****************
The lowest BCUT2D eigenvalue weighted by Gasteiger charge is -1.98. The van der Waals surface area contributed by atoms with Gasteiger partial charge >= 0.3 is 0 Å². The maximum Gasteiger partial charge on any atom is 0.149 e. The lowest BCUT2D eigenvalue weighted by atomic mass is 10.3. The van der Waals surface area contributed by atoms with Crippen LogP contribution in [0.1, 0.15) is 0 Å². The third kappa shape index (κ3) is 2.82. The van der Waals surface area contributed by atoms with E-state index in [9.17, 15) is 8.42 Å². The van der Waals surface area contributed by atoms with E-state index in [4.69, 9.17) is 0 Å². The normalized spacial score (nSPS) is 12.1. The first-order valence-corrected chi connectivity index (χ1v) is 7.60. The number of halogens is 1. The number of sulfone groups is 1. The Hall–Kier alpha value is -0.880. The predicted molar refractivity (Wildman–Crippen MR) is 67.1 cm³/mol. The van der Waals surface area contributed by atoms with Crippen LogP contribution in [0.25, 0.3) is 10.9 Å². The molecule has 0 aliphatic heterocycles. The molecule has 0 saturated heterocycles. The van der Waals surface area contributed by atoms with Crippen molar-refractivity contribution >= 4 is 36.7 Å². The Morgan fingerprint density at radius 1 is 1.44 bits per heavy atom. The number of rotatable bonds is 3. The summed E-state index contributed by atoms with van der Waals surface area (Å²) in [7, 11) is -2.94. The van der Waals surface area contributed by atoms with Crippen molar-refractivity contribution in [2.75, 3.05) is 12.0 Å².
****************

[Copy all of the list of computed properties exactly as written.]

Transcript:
The lowest BCUT2D eigenvalue weighted by Gasteiger charge is -1.98. The van der Waals surface area contributed by atoms with Gasteiger partial charge >= 0.3 is 0 Å². The maximum Gasteiger partial charge on any atom is 0.149 e. The lowest BCUT2D eigenvalue weighted by atomic mass is 10.3. The van der Waals surface area contributed by atoms with Crippen LogP contribution in [0.1, 0.15) is 0 Å². The third kappa shape index (κ3) is 2.82. The van der Waals surface area contributed by atoms with E-state index in [9.17, 15) is 8.42 Å². The van der Waals surface area contributed by atoms with E-state index in [4.69, 9.17) is 0 Å². The normalized spacial score (nSPS) is 12.1. The first-order valence-corrected chi connectivity index (χ1v) is 7.60. The number of halogens is 1. The number of sulfone groups is 1. The Hall–Kier alpha value is -0.880. The predicted molar refractivity (Wildman–Crippen MR) is 67.1 cm³/mol. The van der Waals surface area contributed by atoms with Crippen LogP contribution in [0.25, 0.3) is 10.9 Å². The molecule has 0 aliphatic heterocycles. The molecule has 0 saturated heterocycles. The van der Waals surface area contributed by atoms with Crippen molar-refractivity contribution >= 4 is 36.7 Å². The Morgan fingerprint density at radius 1 is 1.44 bits per heavy atom. The number of rotatable bonds is 3. The summed E-state index contributed by atoms with van der Waals surface area (Å²) in [7, 11) is -2.94. The van der Waals surface area contributed by atoms with Crippen molar-refractivity contribution in [2.75, 3.05) is 12.0 Å².